Coloration of holotype. Simple pattern of light to medium blackish to reddish-brown background and six longitudinal stripes; vertebral stripe darker than other areas of background color; four pale dorsal stripes narrow (<½ scale width), interrupted by encroachment of dark dorsal border of scale giving a dashed appearance; two lateral stripes wider (>½ scale width) and solid; lateral stripe on forebody between forelimb and ear broken and/or wavy; a row of pale flecks or spots between pale dorsolateral and lateral lines and continuing along body to near hindlimbs; pale paravertebral stripes continue anteriorly to nuchals; dorsolateral stripes continue anteriorly to outer edge of fourth supraocular or posterior edge of eye; forebody with irregular pale blotches and dashes; purplishblack eyes partially visible through medial supraocular scales; ear lobules pale; lower labials variably stippled, especially near sutures; ventral surfaces pale and immaculate; distal portion of tail tan on dorsal surface with stripes only on lateral surfaces.

Variation. Variation in continuous and meristic characters is summarized in Table 1. Occasionally eight longitudinal stripes (versus six on the holotype). Lateral stripe on forebody between forelimb and ear typically broken and/or wavy but occasionally solid. Ground color of legs, arms, and tail light reddish-brown to tan; arm with 4–6 faint alternating light and dark longitudinal stripes; leg with 6–8 contrasting light and dark stripes; on tail, pale paravertebral stripes usually join posterior to the level of the heel of extended leg.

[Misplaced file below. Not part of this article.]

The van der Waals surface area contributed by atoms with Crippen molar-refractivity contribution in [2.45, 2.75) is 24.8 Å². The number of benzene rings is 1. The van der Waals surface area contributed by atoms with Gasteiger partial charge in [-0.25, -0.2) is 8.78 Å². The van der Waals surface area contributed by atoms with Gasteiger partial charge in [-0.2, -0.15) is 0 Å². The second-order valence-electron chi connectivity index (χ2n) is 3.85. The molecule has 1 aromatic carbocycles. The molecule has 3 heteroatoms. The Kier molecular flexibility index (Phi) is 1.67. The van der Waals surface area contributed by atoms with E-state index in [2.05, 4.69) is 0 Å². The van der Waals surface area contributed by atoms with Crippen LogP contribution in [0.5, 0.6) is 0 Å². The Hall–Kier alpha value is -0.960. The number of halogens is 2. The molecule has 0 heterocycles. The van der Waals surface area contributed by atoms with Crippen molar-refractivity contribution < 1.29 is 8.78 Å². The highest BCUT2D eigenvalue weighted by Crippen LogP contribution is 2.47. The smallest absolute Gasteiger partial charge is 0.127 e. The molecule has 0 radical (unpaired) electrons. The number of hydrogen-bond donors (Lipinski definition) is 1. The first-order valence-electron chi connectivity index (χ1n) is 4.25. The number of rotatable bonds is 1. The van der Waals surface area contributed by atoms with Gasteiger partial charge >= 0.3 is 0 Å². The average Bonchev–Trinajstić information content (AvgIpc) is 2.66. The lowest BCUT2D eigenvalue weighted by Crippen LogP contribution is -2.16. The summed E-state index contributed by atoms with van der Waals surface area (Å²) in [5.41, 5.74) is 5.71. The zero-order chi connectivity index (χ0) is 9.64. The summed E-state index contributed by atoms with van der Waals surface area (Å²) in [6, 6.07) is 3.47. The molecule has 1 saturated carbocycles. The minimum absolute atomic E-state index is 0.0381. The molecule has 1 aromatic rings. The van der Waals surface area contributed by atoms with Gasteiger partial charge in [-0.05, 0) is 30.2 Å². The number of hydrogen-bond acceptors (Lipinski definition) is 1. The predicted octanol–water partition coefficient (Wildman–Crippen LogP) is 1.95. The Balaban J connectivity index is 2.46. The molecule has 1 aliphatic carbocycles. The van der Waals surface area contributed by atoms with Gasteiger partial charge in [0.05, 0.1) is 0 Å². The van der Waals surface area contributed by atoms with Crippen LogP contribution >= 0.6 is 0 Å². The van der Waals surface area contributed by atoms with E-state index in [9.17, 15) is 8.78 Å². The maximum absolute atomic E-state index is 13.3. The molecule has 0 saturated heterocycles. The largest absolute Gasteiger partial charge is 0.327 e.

Habitat. Found in a range of habitats from sand plains with spinifex, mulga and mallee woodlands on clay and rocky surfaces such as breakaways and the lower slopes of ridges.

Distribution. Occurs in the western Pilbara region of Western Australia, including the Hamersley Range and north to near Karratha and south to the Barlee Range in the Ashburton region. Also on the North West Cape, including Yardie Creek and Bullara Station ( Fig. 4 View FIGURE 4 ).

Etymology. Derived from Greek pallaso meaning a besmattering of spots, and otus meaning ear, in reference to the scattered spots posterior to the ear opening that distinguish this species from C. duricola . Used as a noun in apposition. Suggested common name: Western Pilbara Lined Ctenotus .

Remarks. As anticipated by Storr (1975) in his earlier treatment of Ctenotus , the population on the Hamersley Range was sufficiently distinctive to warrant taxonomic recognition. Owing to the subtle differences between C. duricola and C. pallasotus sp. nov., Storr mooted subspecific status for these populations, but he lacked access to more specimens with which to base a more confident nomenclatural act. The genetic evidence, however, clearly indicates these two taxa are quite significantly diverged from each other, and are not even each other’s closest relatives in the mtDNA phylogram ( Fig. 9 View FIGURE 9 ). This species joins other new lizard species recently described from the Hamersley Range and surrounds such as Underwoodisaurus seorsus Doughty & Oliver, 2011 , Varanus hamersleyensis Maryan, Oliver, Fitch, & O’Connell, 2014 , and Tympanocryptis diabolicus Doughty, Kealley, Shoo, & Melville, 2015 .